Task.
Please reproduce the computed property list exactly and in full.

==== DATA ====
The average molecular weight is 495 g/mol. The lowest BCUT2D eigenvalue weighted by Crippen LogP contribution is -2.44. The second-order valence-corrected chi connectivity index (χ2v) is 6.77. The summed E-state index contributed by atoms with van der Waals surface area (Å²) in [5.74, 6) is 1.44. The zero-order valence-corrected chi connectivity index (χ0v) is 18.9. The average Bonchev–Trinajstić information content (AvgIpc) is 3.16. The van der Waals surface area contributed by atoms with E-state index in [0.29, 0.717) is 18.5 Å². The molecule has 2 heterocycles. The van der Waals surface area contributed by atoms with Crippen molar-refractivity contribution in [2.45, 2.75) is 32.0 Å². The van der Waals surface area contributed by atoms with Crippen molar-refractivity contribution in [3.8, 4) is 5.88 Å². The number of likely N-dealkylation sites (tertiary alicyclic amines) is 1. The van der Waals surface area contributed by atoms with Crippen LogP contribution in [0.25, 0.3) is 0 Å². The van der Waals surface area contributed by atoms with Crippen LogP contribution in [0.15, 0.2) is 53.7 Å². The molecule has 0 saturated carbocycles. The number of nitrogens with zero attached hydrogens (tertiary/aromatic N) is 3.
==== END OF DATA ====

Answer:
The average molecular weight is 495 g/mol. The lowest BCUT2D eigenvalue weighted by Crippen LogP contribution is -2.44. The second-order valence-corrected chi connectivity index (χ2v) is 6.77. The summed E-state index contributed by atoms with van der Waals surface area (Å²) in [5.74, 6) is 1.44. The zero-order valence-corrected chi connectivity index (χ0v) is 18.9. The average Bonchev–Trinajstić information content (AvgIpc) is 3.16. The van der Waals surface area contributed by atoms with E-state index in [0.29, 0.717) is 18.5 Å². The molecule has 2 heterocycles. The van der Waals surface area contributed by atoms with Crippen molar-refractivity contribution in [2.45, 2.75) is 32.0 Å². The van der Waals surface area contributed by atoms with Crippen molar-refractivity contribution in [3.8, 4) is 5.88 Å². The number of likely N-dealkylation sites (tertiary alicyclic amines) is 1. The van der Waals surface area contributed by atoms with Crippen LogP contribution in [0.25, 0.3) is 0 Å². The van der Waals surface area contributed by atoms with Crippen LogP contribution in [0.15, 0.2) is 53.7 Å². The molecule has 0 saturated carbocycles. The number of nitrogens with zero attached hydrogens (tertiary/aromatic N) is 3.